beings but also of heavenly beings; and many heavenly beings are not especially
knowledgeable or spiritually advanced, in spite of their refined state. The
Canon illustrates this point in a number of gentle satires. The most famous is
the Kevatta Sutta (DN 14), where the ignorance and pomposity of a supposedly
all-knowing creator is lampooned. This discourse is another entertaining example
of the same genre, pointing out the difficulties of teaching more advanced
Dhamma to any being — human or divine — who is obsessed with sensual
pleasures. On hearing some verses concerning the awakened one’s state of mind –
which is not subject to time and is visible here-and-now — the devata cannot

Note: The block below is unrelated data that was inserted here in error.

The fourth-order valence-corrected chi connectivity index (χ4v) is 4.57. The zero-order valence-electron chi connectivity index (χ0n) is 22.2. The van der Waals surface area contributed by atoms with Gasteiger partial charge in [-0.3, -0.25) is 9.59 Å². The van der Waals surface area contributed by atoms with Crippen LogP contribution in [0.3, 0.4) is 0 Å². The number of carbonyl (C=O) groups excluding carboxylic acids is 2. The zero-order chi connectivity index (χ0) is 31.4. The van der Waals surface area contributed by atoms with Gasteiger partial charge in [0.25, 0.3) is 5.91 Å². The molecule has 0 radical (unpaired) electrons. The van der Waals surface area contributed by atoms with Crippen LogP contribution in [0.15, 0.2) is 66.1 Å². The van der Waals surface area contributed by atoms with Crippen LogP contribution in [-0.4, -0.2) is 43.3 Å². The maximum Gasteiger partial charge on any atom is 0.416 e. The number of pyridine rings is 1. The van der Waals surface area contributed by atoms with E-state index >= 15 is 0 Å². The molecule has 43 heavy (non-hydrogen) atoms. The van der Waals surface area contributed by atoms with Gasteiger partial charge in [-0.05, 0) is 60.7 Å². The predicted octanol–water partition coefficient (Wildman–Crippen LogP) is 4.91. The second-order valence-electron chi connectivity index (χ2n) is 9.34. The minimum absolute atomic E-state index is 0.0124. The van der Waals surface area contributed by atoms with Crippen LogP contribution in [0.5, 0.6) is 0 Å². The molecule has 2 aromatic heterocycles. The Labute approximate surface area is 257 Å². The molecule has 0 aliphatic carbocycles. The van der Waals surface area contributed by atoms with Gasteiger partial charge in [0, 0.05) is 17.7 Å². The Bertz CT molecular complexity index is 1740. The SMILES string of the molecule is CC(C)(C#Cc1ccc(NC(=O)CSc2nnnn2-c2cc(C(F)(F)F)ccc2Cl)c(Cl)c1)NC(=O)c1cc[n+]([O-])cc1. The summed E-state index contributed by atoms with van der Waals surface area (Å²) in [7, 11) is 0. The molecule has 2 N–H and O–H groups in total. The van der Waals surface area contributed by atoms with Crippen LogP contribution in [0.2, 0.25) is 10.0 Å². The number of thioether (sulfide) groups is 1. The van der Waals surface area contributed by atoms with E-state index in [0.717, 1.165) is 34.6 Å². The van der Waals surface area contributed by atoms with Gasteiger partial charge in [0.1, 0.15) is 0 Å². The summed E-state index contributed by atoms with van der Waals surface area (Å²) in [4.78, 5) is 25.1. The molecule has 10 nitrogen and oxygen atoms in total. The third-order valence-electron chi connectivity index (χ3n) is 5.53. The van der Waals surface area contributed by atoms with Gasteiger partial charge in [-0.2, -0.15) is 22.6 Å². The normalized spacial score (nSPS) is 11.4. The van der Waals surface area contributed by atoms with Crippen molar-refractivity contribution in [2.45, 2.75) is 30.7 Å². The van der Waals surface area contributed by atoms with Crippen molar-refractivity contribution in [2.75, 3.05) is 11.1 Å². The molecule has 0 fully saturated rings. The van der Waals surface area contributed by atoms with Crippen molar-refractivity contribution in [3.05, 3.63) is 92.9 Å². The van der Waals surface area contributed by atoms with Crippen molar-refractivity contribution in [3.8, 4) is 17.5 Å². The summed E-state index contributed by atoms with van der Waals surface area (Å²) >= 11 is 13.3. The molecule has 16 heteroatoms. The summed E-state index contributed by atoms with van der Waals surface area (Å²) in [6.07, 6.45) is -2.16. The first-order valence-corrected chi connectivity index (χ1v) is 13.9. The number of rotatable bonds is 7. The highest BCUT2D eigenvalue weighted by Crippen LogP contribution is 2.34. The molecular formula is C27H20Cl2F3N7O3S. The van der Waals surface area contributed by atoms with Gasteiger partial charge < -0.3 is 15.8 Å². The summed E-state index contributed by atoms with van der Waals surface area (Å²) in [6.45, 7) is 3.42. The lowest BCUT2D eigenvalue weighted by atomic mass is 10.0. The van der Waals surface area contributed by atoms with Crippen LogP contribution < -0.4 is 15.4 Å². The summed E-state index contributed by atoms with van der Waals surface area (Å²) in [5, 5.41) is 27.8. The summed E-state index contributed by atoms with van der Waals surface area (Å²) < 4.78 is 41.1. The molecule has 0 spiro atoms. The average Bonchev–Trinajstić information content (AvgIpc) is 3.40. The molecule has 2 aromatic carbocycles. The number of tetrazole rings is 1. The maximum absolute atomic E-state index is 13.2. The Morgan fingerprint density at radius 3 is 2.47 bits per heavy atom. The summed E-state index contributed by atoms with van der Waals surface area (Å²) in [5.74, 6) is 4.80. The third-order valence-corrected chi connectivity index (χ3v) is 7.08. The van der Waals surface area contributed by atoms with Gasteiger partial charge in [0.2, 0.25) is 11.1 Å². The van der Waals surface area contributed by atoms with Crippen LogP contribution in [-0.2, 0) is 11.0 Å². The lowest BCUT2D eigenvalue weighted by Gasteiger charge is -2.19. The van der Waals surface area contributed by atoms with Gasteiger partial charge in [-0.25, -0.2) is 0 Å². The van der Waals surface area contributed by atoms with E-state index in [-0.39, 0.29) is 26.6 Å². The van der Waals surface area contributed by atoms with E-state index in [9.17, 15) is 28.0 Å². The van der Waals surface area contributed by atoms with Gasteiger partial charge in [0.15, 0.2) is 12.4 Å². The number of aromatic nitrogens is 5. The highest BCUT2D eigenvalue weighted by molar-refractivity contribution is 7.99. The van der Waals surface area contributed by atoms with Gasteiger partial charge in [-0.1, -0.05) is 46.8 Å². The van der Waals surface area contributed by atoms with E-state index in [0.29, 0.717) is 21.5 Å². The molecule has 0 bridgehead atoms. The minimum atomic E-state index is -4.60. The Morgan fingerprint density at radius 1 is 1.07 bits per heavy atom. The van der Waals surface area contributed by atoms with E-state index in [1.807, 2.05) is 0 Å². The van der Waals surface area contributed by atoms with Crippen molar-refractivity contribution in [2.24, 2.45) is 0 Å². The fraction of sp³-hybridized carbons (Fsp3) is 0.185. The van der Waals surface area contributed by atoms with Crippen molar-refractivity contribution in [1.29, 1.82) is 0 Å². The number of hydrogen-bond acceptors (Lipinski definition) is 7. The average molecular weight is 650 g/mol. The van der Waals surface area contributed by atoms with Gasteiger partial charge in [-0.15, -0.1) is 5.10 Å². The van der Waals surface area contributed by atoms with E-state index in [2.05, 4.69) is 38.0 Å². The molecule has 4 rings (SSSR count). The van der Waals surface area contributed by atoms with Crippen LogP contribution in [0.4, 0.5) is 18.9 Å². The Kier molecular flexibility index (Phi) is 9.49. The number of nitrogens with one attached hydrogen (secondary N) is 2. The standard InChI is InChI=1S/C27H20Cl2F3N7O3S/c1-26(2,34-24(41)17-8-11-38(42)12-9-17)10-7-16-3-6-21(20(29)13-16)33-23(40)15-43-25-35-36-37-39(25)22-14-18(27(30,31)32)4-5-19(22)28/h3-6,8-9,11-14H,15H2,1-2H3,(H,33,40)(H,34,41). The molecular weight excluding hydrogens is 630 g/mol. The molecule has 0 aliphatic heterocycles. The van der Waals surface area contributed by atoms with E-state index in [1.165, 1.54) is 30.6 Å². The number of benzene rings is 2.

understand them, and is able to grasp only a few very basic principles of Dhamma
practice. It’s unusual for the Buddha to aim his words so far over the heads of
his listeners. Perhaps in this case, as in SN I.1, he wants to subdue the
devata’s pride. At any rate, there is hope for her: as the Commentary points
out, her understanding covers in a rudimentary fashion all the elements of the
Noble Eightfold Path. If she follows through with her understanding, she’s on
the road to the higher attainments.


This discourse also contains some word play on the words “time”
(kala)
and “subject to time” (kalika). “Time” can mean not
only time in the general sense, but also one’s time of death (a person who has
died is said to have “done his/her time”). These two meanings of the